Tuesday, May 22, 2012

Every Dollar Is An Investment

Before I start, credit where credit is due. Treating every dollar as an investment is the third step in the Motley Fool's 13 Steps to Investing Foolishly.

I read that article awhile ago, leaving the idea percolating in my head.  

In your life, you will only get so much money. That amount can be higher or lower based on a number of things in and out of your control.  But the amount is limited.  As your momma said, "Money doesn't go on trees."

While you might not think twice about buying $3.40 latte (for example), the implications of doing so loom large.  Especially when multiplied hundreds or thousands of time. That $3.40 can never again be spent on anything else.  Is it really worth it?

Another way of looking at it:  Each time you spend a dollar, you value the object purchased more than the dollar.  You also value the object purchased more than anything else you could potentially buy with that dollar.  And some things I'd rather spend money on other than lattes.  For example:
A whole other category of ways to spend that $3.40 exists.  Ways that make my money make more money (reread that part carefully), also known as investing.  For example:
  • Saving towards the down payment for a housem where I can build equity.  
  • Paying off credit card debt, instead of owing the bank 14% or more.
  • Funding my retirement account or otherwise investing in the stock market.
The first options are good and the second superior.  Investing wisely now means more money later to do the things I want. 

Back to the coffee.  Never buy a latte?  Not at all.  At times a latte has been the best money I've ever spent.  Do treat each dollar as an investment.  Consider and value each purchase.  In doing so, you will stretch your money much farther.  Some tips:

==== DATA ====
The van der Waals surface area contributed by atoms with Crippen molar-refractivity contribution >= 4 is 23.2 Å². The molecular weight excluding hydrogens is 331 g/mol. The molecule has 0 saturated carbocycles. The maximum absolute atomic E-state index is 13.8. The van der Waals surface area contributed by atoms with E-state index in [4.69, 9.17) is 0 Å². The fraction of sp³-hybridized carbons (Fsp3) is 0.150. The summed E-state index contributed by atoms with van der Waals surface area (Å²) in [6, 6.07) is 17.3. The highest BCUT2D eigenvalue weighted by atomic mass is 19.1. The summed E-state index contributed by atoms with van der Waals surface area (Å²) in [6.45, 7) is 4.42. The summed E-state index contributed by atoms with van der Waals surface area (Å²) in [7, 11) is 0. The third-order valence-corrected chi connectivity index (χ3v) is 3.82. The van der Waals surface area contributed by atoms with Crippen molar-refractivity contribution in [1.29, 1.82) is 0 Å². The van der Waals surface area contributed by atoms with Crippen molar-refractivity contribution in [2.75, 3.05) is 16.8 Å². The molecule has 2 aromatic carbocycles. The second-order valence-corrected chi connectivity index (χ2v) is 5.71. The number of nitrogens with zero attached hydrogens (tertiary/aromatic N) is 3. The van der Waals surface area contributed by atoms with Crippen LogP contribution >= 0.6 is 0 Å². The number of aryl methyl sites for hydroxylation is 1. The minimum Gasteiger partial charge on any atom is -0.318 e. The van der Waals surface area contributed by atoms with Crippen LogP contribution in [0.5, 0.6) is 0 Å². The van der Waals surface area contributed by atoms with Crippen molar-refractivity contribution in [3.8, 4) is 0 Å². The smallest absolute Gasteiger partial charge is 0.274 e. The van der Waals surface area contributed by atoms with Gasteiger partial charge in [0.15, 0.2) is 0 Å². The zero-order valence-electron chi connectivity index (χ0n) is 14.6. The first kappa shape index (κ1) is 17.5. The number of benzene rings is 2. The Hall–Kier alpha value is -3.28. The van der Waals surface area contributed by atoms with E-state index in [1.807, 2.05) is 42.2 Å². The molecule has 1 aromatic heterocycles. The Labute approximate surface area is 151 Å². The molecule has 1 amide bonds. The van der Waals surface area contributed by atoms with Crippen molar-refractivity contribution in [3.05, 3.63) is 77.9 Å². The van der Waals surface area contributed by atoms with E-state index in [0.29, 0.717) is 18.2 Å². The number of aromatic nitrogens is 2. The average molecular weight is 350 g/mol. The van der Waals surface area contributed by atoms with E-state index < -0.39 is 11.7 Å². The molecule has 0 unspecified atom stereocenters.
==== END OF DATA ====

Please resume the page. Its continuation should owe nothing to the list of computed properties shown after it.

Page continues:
1. Make a Budget and Track Your Expenses:
    Know where your money goes. I estimated $250 a month for food on my first budget.  The reality? $400-$500!  Those Subway stops, Starbucks run, and nights out added up, without me knowing.
  2. Find the Low Hanging Fruit: Once you know where your money goes, you can find ways to save.  Some are easy.  Pack a lunch to work instead of eating out.  Brew your own coffee instead of a daily latte.  The savings add up quick.  Consider the math:

    Home brewed coffee = $.25.  Latte = $3.40.  Weekly Savings = $16.75.

    Ask yourself what's really important to you and what's not.  Are you investing too much money in your car every month?  Sell it and buy a cheaper one.  Can you get by with just using Hulu?  Then cancel TV.
  3. With Your Extra Money Pay Off Debt, Save, and Invest!
    1. First of all, Debt is Dumb. If you have any that's not your home mortgage, pay it off! I've been debt free for about a year now, and the freedom feels great.    
    2. Once that's done, sock money away.  Choose an amount and save it every month.  Once you see your accounts grow, you'll get addicted.  Seriously, it's fun!
    3. Invest.  Make your money work for you.  Fully fund your retirement.  Open an IRA.  Check out a site like Prosper.  Build wealth!

      Read Dave Ramsey for the full scoop.  His baby step plan is great, and I did not do it justice here.
  4. Spend Your Money on What Really Matters To You (In Cash):  
    Use some of your savings to do what you love.  I love travel, but not on Visa's dime.  Gardening and bike riding are also hobbies of mine.  I pay for them in cash.

    Get those season tickets you want.  Go to the ballet.  Buy that motorcycle.  Spend your money on the things that matter to you.  Find a cause you're passionate about and give.  
You work hard for your money.  Use it to live the kind of life you want, without going into debt, while building wealth.  It might sound impossible, but when you think about where your money goes, you'll be amazed at how far your money goes.  

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